Members of the Seattle Cascades drum line showcased their talent while supporting the LGBTQ community during downtown Seattle's Pride 2017 celebration on Sunday.

In the corps' first time performing in a Pride parade, the drum line, along with a drum major and corps director Michael Tran himself, marched two miles along streets filled with thousands of people in support of diversity and inclusiveness.

Tran said he is extremely proud to have had his corps at the event.

“The reason we did this is because there's so much diversity in our activity,” he said. “Last year we had a transgender member in our corps and everyone accepted it. We promote diversity, inclusion and acceptance. This parade celebrates that, and we want to be a part of that ride."

The performance opportunity came about when organizers with the Nordstrom company, whose employees annually take part in Pride celebrations across the country, decided they wanted to add a new level of musical entertainment to the Seattle event.

“They've worked with some high school groups and other performers in the past, but they really wanted to amp it up this year so they reached out to us two months ago to talk about this event,” Tran said. “I was able to convince our staff members to take a few hours away from our rehearsal schedule to do it.”

Tran says that he has always thought of drum corps as an activity that inherently emphasizes inclusion and diversity.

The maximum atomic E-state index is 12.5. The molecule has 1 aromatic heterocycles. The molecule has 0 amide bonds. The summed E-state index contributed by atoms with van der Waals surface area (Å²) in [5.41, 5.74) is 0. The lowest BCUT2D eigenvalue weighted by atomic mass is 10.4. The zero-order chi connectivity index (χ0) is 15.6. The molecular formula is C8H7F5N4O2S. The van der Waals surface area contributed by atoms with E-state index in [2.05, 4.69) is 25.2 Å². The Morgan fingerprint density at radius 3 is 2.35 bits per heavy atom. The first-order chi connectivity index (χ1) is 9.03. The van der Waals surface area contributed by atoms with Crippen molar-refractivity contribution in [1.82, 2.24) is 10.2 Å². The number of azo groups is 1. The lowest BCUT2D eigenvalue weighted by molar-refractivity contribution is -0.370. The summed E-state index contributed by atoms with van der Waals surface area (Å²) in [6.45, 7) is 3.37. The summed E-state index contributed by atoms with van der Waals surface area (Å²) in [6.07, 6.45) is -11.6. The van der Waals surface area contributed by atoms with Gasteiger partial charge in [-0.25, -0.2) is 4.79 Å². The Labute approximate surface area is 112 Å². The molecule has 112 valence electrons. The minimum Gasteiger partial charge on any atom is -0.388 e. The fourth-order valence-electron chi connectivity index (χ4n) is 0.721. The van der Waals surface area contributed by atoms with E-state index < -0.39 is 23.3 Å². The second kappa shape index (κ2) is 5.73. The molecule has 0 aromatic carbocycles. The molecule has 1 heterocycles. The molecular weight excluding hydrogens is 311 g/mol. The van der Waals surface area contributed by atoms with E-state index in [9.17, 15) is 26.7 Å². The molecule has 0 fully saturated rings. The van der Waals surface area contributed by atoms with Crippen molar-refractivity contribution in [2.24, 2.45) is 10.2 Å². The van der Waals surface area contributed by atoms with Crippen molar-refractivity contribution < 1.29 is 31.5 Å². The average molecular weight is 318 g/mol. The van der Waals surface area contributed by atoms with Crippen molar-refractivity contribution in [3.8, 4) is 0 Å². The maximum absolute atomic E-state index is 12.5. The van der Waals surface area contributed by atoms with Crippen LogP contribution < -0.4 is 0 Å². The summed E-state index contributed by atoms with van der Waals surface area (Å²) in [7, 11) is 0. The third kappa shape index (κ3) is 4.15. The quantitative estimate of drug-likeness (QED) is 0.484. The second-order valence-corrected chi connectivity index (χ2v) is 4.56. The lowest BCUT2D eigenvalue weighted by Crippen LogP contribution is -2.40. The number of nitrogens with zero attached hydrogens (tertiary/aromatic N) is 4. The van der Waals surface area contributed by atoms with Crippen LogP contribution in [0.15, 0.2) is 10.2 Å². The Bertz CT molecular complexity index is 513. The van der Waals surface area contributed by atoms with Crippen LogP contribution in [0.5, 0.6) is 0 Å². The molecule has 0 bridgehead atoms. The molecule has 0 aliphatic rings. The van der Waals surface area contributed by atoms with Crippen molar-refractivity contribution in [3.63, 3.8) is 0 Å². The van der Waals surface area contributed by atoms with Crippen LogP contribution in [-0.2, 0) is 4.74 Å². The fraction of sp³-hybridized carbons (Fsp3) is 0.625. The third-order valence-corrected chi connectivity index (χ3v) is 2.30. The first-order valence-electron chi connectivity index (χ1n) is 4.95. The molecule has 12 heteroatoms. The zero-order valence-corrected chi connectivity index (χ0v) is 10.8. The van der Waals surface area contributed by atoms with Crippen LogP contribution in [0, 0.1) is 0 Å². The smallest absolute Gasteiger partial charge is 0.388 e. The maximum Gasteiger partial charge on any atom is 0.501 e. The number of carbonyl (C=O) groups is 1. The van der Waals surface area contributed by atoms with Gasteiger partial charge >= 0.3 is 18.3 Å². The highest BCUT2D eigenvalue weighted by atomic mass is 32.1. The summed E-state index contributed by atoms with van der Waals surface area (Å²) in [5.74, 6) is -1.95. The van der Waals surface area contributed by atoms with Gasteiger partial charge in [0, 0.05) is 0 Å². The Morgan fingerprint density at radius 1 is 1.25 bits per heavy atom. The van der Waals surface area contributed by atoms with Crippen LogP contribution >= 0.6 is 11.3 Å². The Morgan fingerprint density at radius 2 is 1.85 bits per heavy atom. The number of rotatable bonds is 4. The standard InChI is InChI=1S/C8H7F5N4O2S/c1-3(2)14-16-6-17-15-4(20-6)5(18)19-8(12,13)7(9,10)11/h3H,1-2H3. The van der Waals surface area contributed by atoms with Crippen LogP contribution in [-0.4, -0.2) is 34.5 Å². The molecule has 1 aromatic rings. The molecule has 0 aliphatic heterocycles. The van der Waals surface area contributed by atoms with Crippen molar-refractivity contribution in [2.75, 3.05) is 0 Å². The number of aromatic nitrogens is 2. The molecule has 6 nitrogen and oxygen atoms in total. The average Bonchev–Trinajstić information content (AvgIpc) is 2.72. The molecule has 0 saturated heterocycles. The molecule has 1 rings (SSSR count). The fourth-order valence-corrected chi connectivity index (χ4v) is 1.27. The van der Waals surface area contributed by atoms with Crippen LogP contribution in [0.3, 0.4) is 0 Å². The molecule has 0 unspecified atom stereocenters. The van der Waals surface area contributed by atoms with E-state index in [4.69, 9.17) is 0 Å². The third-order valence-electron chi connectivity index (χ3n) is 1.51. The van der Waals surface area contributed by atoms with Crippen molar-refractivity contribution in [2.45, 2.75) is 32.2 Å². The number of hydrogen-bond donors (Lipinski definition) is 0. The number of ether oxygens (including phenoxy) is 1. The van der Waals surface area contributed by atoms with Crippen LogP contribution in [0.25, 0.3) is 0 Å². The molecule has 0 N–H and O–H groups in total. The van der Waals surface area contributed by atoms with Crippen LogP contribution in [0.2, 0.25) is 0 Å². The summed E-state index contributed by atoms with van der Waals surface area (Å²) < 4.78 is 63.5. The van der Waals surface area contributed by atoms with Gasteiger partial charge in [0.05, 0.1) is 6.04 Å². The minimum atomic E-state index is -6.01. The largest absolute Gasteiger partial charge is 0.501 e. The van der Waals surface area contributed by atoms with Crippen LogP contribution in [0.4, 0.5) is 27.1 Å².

“I remember marching as a corps member and finding out how many people were from different backgrounds,” he said. “Why not promote and celebrate that?"

Cascades snare drummer Keli Tanaka echoed that sentiment. “Just by participating in a drum corps, you meet so many people from different walks of life and different parts of the country, even different parts of the world,” he said. “For us to be able to come together and give back to our hometown Seattle community, it just sets a very positive image for the corps.”

Corps members took a two-hour drive from Yakima to Seattle to get to the event on Sunday. The group played for the entire span of the two-mile march, which took about an hour and a half.

“I don't really know any other drum corps that have done a Pride parade like this before, but we definitely left an impression on everyone who was there,” Tanaka said.

Although 2017 will be Tanaka's last year with the Cascades after he “ages out” this summer, he said he hopes the Cascades organization continues to support events like this in the future.

“Regardless of the actual specific location or demographic, I think the more that you can give back to the community, the better,” he said. “Drum corps is an activity where things change all the time. There are different rules and different regulations, but there's also a progressive mindset that continues to push the drum corps activity forward."

“Ultimately, this is for the kids,” Tran added. “We want to invite anybody who wants to march in a drum corps to get involved no matter what their background is.”

Photos: Seattle Cascades, Joshua Clements